Two lovers met upon a summer's day,
In the merry month of June.
The birds, so sweetly singing,
seemed to say: Now's the very time to spoon!
So he held her hand, of course, you understand,
Sqeezed it too, as lovers often do;
He whispered, "Dearie, Life's been so cheery,
Ever since the day I first met you."
For there was sunshine so brightly beaming,
Beaming in your eyes so clear and blue,
And there were roses, the rarest roses,
On your cheeks a blooming too,
And when the sunshine beamed in your eyes, dear,
'Twas a picture, goodness knows!
For all the while, dear, in your bright smile, dear,
I saw the wedding of the sunshine and the rose.
For there was rose.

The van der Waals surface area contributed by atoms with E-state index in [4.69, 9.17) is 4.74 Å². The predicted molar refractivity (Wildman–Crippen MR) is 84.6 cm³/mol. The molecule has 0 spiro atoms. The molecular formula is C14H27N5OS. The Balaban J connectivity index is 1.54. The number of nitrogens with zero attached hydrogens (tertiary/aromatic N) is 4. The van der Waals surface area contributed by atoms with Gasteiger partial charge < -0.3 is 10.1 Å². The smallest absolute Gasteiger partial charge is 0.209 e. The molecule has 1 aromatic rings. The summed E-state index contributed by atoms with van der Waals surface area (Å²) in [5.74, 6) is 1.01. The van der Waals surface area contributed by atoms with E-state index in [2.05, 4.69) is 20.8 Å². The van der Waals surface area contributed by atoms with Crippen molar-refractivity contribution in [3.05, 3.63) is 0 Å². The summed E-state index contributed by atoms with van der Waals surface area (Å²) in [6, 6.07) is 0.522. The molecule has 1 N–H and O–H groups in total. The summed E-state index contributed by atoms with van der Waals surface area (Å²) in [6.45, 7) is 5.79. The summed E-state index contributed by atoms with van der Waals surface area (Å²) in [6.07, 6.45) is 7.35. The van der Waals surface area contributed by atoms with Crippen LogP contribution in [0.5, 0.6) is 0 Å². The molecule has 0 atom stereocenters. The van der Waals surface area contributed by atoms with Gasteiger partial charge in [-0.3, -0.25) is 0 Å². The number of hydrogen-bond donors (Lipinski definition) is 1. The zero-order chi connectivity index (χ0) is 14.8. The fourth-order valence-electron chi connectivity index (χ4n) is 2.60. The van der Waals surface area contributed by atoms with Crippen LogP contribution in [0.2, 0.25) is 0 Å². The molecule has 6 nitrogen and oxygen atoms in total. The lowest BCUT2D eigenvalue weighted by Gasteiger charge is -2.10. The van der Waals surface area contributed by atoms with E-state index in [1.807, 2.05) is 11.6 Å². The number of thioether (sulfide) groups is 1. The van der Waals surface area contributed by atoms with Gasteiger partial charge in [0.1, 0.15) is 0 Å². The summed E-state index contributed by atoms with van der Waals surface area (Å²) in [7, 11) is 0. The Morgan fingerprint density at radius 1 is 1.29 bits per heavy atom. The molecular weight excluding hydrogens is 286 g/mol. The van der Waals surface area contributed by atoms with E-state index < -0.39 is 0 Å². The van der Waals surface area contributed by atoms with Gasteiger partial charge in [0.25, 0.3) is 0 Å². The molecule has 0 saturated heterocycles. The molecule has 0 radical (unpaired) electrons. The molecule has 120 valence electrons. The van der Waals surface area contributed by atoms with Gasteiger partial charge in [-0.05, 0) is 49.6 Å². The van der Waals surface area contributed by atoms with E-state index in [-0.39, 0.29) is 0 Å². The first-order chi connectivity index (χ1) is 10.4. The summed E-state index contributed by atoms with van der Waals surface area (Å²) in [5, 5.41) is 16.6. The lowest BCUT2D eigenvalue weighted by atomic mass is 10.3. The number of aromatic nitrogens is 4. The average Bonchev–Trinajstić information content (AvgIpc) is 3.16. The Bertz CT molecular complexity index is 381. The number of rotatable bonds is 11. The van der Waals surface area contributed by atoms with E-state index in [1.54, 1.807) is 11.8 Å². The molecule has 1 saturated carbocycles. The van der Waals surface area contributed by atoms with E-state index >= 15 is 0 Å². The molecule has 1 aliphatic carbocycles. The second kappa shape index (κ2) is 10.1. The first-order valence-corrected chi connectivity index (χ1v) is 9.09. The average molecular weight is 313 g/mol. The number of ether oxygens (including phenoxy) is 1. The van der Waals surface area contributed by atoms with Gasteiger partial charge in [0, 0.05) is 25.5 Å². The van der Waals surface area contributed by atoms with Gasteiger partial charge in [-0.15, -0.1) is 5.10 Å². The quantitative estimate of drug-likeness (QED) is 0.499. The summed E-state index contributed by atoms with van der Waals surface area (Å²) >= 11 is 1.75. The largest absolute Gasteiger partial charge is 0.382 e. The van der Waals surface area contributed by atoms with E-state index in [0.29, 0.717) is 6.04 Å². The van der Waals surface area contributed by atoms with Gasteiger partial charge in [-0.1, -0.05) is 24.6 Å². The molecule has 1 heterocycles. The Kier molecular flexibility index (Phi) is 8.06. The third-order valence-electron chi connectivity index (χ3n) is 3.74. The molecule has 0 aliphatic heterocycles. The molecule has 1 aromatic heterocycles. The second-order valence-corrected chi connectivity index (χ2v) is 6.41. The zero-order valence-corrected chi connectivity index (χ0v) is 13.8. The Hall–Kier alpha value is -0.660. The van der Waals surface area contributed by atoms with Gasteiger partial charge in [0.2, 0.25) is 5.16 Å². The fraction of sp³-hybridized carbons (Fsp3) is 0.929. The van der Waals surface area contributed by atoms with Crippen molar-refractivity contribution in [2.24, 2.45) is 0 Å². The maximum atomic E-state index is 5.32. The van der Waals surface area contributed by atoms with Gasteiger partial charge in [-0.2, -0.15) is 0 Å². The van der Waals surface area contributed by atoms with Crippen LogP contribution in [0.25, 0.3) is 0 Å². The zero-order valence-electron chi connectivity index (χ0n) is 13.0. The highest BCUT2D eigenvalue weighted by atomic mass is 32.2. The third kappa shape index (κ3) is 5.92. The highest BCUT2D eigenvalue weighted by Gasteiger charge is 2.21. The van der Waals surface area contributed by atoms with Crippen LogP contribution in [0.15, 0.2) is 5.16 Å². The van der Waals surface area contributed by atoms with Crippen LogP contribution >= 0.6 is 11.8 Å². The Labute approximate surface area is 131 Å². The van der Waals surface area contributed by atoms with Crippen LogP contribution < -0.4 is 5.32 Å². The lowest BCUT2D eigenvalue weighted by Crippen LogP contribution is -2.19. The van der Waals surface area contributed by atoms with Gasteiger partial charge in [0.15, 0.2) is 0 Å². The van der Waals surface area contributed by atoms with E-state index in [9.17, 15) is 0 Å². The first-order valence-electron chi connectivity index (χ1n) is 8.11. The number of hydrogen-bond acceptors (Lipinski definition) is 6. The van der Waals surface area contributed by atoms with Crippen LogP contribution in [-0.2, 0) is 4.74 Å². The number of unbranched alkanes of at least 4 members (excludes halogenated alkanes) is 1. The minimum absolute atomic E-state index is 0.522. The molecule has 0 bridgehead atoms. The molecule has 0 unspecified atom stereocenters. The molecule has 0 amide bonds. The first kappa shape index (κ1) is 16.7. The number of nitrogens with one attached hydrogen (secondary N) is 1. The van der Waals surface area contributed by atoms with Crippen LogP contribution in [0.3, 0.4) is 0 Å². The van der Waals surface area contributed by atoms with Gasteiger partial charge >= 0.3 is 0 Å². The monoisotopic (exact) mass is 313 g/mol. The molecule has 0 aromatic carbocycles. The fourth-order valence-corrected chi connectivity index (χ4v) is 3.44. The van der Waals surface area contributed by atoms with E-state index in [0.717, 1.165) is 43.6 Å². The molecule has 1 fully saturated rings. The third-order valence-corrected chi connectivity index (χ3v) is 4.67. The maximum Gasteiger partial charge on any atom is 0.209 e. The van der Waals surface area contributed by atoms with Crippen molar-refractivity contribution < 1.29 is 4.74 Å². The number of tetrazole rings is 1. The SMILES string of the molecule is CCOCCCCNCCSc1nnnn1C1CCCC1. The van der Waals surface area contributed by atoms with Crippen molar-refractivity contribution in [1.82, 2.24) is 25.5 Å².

Two lovers stroll upon a summer's night,
In the same old month of June.
His face is wrinkled and her hair is white,
But they still know how to spoon.
So he holds her hand, of course, you understand,
Pats it too, as lovers often do,
Then whispers, "Dearie, Love never wearied,
'Tho 'tis fifty years since I met you."
Gumble, Albert, "Wedding of the Sunshine and the Rose" (1915). Historic Sheet Music Collection. 1566.
The views expressed in this paper are solely those of the author.